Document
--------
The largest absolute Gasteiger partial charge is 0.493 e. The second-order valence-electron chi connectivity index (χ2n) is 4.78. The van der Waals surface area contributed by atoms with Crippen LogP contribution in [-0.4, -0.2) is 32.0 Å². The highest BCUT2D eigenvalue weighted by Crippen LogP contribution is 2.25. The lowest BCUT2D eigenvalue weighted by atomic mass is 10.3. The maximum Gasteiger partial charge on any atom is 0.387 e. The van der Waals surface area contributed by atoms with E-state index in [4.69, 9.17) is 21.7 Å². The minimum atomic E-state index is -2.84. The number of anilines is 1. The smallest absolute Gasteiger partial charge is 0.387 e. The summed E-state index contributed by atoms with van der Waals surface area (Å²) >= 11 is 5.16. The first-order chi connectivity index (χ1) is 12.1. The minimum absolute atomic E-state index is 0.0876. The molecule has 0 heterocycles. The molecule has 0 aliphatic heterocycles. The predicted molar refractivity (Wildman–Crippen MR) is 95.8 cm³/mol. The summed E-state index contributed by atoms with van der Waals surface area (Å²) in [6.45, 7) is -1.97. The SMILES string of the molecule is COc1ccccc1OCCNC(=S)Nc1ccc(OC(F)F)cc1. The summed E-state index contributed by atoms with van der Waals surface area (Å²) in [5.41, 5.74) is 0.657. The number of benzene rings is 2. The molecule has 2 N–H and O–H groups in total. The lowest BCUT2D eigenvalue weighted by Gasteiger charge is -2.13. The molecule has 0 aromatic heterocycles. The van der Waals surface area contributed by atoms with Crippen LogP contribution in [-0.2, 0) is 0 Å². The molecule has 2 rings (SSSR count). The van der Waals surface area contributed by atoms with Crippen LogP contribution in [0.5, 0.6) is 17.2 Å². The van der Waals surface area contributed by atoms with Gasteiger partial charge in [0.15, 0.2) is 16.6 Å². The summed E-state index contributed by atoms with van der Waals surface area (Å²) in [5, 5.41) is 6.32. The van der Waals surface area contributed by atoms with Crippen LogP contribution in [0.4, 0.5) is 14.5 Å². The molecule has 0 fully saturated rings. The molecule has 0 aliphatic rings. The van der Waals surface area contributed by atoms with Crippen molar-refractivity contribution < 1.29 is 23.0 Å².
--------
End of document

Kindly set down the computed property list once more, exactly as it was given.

The largest absolute Gasteiger partial charge is 0.493 e. The second-order valence-electron chi connectivity index (χ2n) is 4.78. The van der Waals surface area contributed by atoms with Crippen LogP contribution in [-0.4, -0.2) is 32.0 Å². The highest BCUT2D eigenvalue weighted by Crippen LogP contribution is 2.25. The lowest BCUT2D eigenvalue weighted by atomic mass is 10.3. The maximum Gasteiger partial charge on any atom is 0.387 e. The van der Waals surface area contributed by atoms with E-state index in [4.69, 9.17) is 21.7 Å². The minimum atomic E-state index is -2.84. The number of anilines is 1. The smallest absolute Gasteiger partial charge is 0.387 e. The summed E-state index contributed by atoms with van der Waals surface area (Å²) >= 11 is 5.16. The first-order chi connectivity index (χ1) is 12.1. The minimum absolute atomic E-state index is 0.0876. The molecule has 0 heterocycles. The molecule has 0 aliphatic heterocycles. The predicted molar refractivity (Wildman–Crippen MR) is 95.8 cm³/mol. The summed E-state index contributed by atoms with van der Waals surface area (Å²) in [6.45, 7) is -1.97. The SMILES string of the molecule is COc1ccccc1OCCNC(=S)Nc1ccc(OC(F)F)cc1. The summed E-state index contributed by atoms with van der Waals surface area (Å²) in [5.41, 5.74) is 0.657. The number of benzene rings is 2. The molecule has 2 N–H and O–H groups in total. The lowest BCUT2D eigenvalue weighted by Gasteiger charge is -2.13. The molecule has 0 aromatic heterocycles. The van der Waals surface area contributed by atoms with Crippen LogP contribution in [-0.2, 0) is 0 Å². The molecule has 2 rings (SSSR count). The van der Waals surface area contributed by atoms with Crippen LogP contribution in [0.5, 0.6) is 17.2 Å². The van der Waals surface area contributed by atoms with Gasteiger partial charge in [0.15, 0.2) is 16.6 Å². The summed E-state index contributed by atoms with van der Waals surface area (Å²) in [5, 5.41) is 6.32. The van der Waals surface area contributed by atoms with Crippen LogP contribution in [0.4, 0.5) is 14.5 Å². The molecule has 0 fully saturated rings. The molecule has 0 aliphatic rings. The van der Waals surface area contributed by atoms with Crippen molar-refractivity contribution < 1.29 is 23.0 Å².